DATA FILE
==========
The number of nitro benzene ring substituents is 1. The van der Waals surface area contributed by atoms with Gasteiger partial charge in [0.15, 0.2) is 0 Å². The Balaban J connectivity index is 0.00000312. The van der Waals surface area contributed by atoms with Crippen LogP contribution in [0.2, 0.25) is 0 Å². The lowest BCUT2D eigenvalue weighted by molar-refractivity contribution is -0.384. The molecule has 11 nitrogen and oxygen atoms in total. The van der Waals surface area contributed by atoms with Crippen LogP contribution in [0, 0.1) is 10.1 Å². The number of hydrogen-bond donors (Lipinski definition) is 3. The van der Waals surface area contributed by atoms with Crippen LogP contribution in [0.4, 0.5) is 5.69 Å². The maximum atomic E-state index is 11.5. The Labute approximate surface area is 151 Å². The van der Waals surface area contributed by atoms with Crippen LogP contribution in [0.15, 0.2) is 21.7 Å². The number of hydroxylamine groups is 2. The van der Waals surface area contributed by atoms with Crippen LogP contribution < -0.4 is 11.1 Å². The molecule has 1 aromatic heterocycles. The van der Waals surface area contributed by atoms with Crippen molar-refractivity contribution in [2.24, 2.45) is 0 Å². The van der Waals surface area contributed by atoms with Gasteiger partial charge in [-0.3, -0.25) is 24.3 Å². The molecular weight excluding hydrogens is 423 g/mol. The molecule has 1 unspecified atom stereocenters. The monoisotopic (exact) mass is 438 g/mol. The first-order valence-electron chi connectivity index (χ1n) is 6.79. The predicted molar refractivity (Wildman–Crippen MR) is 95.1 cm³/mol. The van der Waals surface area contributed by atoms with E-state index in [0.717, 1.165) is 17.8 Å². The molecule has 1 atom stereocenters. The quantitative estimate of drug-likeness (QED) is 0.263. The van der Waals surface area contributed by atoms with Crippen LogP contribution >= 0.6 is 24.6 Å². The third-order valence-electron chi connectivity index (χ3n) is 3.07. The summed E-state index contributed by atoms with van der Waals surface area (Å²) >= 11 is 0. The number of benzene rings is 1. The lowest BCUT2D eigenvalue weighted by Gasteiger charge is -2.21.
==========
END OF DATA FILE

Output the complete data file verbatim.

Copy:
The number of nitro benzene ring substituents is 1. The van der Waals surface area contributed by atoms with Gasteiger partial charge in [0.15, 0.2) is 0 Å². The Balaban J connectivity index is 0.00000312. The van der Waals surface area contributed by atoms with Crippen LogP contribution in [0.2, 0.25) is 0 Å². The lowest BCUT2D eigenvalue weighted by molar-refractivity contribution is -0.384. The molecule has 11 nitrogen and oxygen atoms in total. The van der Waals surface area contributed by atoms with Crippen LogP contribution in [0, 0.1) is 10.1 Å². The number of hydrogen-bond donors (Lipinski definition) is 3. The van der Waals surface area contributed by atoms with Crippen LogP contribution in [0.4, 0.5) is 5.69 Å². The maximum atomic E-state index is 11.5. The Labute approximate surface area is 151 Å². The van der Waals surface area contributed by atoms with Crippen LogP contribution in [0.15, 0.2) is 21.7 Å². The number of hydroxylamine groups is 2. The van der Waals surface area contributed by atoms with Crippen LogP contribution < -0.4 is 11.1 Å². The molecule has 1 aromatic heterocycles. The van der Waals surface area contributed by atoms with Crippen molar-refractivity contribution in [2.24, 2.45) is 0 Å². The van der Waals surface area contributed by atoms with Gasteiger partial charge in [-0.3, -0.25) is 24.3 Å². The molecular weight excluding hydrogens is 423 g/mol. The molecule has 1 unspecified atom stereocenters. The monoisotopic (exact) mass is 438 g/mol. The first-order valence-electron chi connectivity index (χ1n) is 6.79. The predicted molar refractivity (Wildman–Crippen MR) is 95.1 cm³/mol. The van der Waals surface area contributed by atoms with E-state index in [0.717, 1.165) is 17.8 Å². The molecule has 1 atom stereocenters. The quantitative estimate of drug-likeness (QED) is 0.263. The van der Waals surface area contributed by atoms with Crippen LogP contribution >= 0.6 is 24.6 Å². The third-order valence-electron chi connectivity index (χ3n) is 3.07. The summed E-state index contributed by atoms with van der Waals surface area (Å²) >= 11 is 0. The number of benzene rings is 1. The lowest BCUT2D eigenvalue weighted by Gasteiger charge is -2.21.